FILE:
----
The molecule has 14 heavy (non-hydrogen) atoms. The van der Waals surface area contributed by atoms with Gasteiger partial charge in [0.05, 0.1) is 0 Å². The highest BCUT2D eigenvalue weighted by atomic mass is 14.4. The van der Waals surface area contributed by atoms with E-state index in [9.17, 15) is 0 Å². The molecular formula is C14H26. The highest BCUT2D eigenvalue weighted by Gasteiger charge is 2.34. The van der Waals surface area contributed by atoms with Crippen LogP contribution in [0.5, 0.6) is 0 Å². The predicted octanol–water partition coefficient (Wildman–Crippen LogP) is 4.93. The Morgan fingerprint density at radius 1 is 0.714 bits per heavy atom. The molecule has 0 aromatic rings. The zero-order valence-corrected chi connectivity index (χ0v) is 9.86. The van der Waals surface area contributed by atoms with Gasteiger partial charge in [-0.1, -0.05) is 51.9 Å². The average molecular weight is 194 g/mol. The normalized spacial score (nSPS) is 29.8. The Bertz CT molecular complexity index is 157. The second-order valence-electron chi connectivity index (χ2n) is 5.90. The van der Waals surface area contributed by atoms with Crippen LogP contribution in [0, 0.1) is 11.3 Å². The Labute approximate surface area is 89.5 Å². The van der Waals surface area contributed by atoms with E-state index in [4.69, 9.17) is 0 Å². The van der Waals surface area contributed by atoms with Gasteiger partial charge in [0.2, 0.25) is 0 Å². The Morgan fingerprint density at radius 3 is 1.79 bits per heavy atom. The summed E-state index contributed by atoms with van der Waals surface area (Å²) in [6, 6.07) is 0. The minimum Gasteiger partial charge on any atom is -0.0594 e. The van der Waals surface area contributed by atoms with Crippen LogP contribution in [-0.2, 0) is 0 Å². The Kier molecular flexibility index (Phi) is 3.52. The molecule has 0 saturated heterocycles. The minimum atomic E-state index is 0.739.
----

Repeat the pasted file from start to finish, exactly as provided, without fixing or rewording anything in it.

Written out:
The molecule has 14 heavy (non-hydrogen) atoms. The van der Waals surface area contributed by atoms with Gasteiger partial charge in [0.05, 0.1) is 0 Å². The highest BCUT2D eigenvalue weighted by atomic mass is 14.4. The van der Waals surface area contributed by atoms with E-state index in [9.17, 15) is 0 Å². The molecular formula is C14H26. The highest BCUT2D eigenvalue weighted by Gasteiger charge is 2.34. The van der Waals surface area contributed by atoms with Crippen LogP contribution in [0.5, 0.6) is 0 Å². The predicted octanol–water partition coefficient (Wildman–Crippen LogP) is 4.93. The Morgan fingerprint density at radius 1 is 0.714 bits per heavy atom. The molecule has 0 aromatic rings. The zero-order valence-corrected chi connectivity index (χ0v) is 9.86. The van der Waals surface area contributed by atoms with Gasteiger partial charge in [-0.1, -0.05) is 51.9 Å². The average molecular weight is 194 g/mol. The normalized spacial score (nSPS) is 29.8. The Bertz CT molecular complexity index is 157. The second-order valence-electron chi connectivity index (χ2n) is 5.90. The van der Waals surface area contributed by atoms with Crippen LogP contribution in [0, 0.1) is 11.3 Å². The Labute approximate surface area is 89.5 Å². The van der Waals surface area contributed by atoms with E-state index in [4.69, 9.17) is 0 Å². The van der Waals surface area contributed by atoms with Gasteiger partial charge in [0.2, 0.25) is 0 Å². The Morgan fingerprint density at radius 3 is 1.79 bits per heavy atom. The summed E-state index contributed by atoms with van der Waals surface area (Å²) in [6, 6.07) is 0. The minimum Gasteiger partial charge on any atom is -0.0594 e. The van der Waals surface area contributed by atoms with Crippen LogP contribution in [-0.2, 0) is 0 Å². The Kier molecular flexibility index (Phi) is 3.52. The molecule has 0 saturated heterocycles. The minimum atomic E-state index is 0.739.